Images of climate innovation

Measuring the air we breathe

Dr Salim Alam (pictured) is measuring changes in the air we breathe due to shifts in human activities and climate change itself. These measurements can identify the sources of air pollution which affect human and environmental health. Many sources contribute to air pollution and to carbon emissions - our work helps identify clean air policy win-wins that can protect local health and reduce climate change.

Dr Alam measuring air pollution at the Birmingham Air Quality Supersite

Air pollution is a key environmental health challenge, responsible for ca. 34,000 excess deaths in the UK each year, and over 7m globally. The composition of the air we breathe is changing due to shifts in activity, long-term policies (e.g. net-zero actions), changes in vehicle technology, and shifts in our behaviour, for example, the increasing importance of domestic emissions from cleaning and personal hygiene products.

Detailed measurements of air pollution help track these changes, and identify and quantify pollution sources, enabling effective policies for their control. The Birmingham Air Quality Supersite (BAQS) is one of three UKRI-funded urban air quality supersites in the UK, used to gather detailed real-time data on gases and particles in our air. BAQS data is being used in the NERC-funded WM-Air project (Clean Air Science for the West Midlands) to apply world-leading atmospheric science expertise in support of air quality and carbon policy across the West Midlands.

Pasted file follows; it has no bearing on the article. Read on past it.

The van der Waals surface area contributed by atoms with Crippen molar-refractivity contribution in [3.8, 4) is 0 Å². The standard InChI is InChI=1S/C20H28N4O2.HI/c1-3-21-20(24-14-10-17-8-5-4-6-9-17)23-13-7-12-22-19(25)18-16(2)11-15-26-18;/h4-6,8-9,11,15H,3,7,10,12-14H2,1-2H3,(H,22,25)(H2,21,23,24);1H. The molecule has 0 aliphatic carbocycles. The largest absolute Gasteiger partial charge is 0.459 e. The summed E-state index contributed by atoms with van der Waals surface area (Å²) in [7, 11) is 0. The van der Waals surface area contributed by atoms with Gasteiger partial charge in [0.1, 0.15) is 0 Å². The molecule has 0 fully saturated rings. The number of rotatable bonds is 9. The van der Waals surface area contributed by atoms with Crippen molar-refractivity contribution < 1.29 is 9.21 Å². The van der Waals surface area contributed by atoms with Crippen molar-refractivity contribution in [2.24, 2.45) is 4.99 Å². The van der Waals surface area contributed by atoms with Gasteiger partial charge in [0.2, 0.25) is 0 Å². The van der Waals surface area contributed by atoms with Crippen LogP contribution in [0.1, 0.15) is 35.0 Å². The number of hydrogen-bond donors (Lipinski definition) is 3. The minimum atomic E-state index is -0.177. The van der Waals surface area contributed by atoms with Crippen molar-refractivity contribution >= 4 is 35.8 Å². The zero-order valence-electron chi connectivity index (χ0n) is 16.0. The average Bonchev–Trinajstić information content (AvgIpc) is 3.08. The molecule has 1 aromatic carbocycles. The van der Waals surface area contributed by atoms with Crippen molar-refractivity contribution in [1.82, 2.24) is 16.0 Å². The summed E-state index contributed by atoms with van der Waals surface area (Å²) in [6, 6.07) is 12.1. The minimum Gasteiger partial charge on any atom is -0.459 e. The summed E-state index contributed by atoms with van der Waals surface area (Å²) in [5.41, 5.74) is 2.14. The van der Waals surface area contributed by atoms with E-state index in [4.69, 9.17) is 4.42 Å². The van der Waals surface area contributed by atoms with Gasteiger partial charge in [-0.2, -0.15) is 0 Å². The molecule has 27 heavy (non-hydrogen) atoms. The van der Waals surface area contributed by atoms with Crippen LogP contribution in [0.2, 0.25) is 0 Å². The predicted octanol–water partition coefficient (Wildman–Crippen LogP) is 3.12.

Data from BAQS explored the impact of the 2020 Covid-19 lockdown on air quality, taking advantage of this unique natural experiment. Direct observations showed big reductions in nitrogen dioxide gas (NO2) but also increases in fine particles (PM2.5). Deweathering techniques were applied to remove the influence of the weather revealing ca. 30% reductions in local road traffic emissions, but also the impact of pollution transported from Europe.

There is a significant overlap between sources of carbon (driving climate change) and sources of air pollutants (such as NO2 and PM2.5) especially combustion in transport, power generation and heating. Measures to reduce emissions from such sources are policy win-wins cleaner air with lower CO2 and lower air pollutant emissions.

However, the air pollution benefits are local/regional, while the carbon benefits are global so local action delivers local air quality improvements and health benefits for local people. Measurements from air quality stations like BAQS help demonstrate and evidence this direct, local and tangible air pollution/health benefit from climate action in our towns and cities.

Entrant: William Bloss , University of Birmingham

Copyright: University of Birmingham

Funding: Natural Environment Research Council (NERC); Engineering and Physical Sciences Research Council (EPSRC).

Collaborators: Dr Salim Alam; Prof Zongbo Shi; Dr Congbo Song; Prof Lee Chapman; Nicole Cowell; Daniel Rooney; Prof Roy Harrison (University of Birmingham); Birmingham City Council.


Clean Air Science for the West Midlands: